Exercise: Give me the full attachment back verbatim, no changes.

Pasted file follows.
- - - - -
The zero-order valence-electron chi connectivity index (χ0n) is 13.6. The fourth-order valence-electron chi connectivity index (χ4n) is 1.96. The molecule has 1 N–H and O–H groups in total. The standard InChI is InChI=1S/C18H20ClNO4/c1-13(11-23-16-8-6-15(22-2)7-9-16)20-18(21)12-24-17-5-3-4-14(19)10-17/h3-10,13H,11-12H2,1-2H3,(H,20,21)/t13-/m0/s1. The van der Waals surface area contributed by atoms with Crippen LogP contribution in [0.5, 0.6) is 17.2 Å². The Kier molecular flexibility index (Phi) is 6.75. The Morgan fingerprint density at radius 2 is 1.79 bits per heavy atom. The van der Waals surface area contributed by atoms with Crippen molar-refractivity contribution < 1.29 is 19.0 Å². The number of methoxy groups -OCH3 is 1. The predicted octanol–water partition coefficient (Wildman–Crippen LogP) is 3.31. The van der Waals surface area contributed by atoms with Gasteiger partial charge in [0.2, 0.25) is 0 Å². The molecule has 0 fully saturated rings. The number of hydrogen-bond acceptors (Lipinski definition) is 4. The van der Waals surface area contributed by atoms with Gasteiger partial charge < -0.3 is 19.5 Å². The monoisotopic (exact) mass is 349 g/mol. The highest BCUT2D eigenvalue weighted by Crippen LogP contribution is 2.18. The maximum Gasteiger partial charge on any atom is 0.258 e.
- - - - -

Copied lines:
The zero-order valence-electron chi connectivity index (χ0n) is 13.6. The fourth-order valence-electron chi connectivity index (χ4n) is 1.96. The molecule has 1 N–H and O–H groups in total. The standard InChI is InChI=1S/C18H20ClNO4/c1-13(11-23-16-8-6-15(22-2)7-9-16)20-18(21)12-24-17-5-3-4-14(19)10-17/h3-10,13H,11-12H2,1-2H3,(H,20,21)/t13-/m0/s1. The van der Waals surface area contributed by atoms with Crippen LogP contribution in [0.5, 0.6) is 17.2 Å². The Kier molecular flexibility index (Phi) is 6.75. The Morgan fingerprint density at radius 2 is 1.79 bits per heavy atom. The van der Waals surface area contributed by atoms with Crippen molar-refractivity contribution < 1.29 is 19.0 Å². The number of methoxy groups -OCH3 is 1. The predicted octanol–water partition coefficient (Wildman–Crippen LogP) is 3.31. The van der Waals surface area contributed by atoms with Gasteiger partial charge in [0.2, 0.25) is 0 Å². The molecule has 0 fully saturated rings. The number of hydrogen-bond acceptors (Lipinski definition) is 4. The van der Waals surface area contributed by atoms with Gasteiger partial charge < -0.3 is 19.5 Å². The monoisotopic (exact) mass is 349 g/mol. The highest BCUT2D eigenvalue weighted by Crippen LogP contribution is 2.18. The maximum Gasteiger partial charge on any atom is 0.258 e.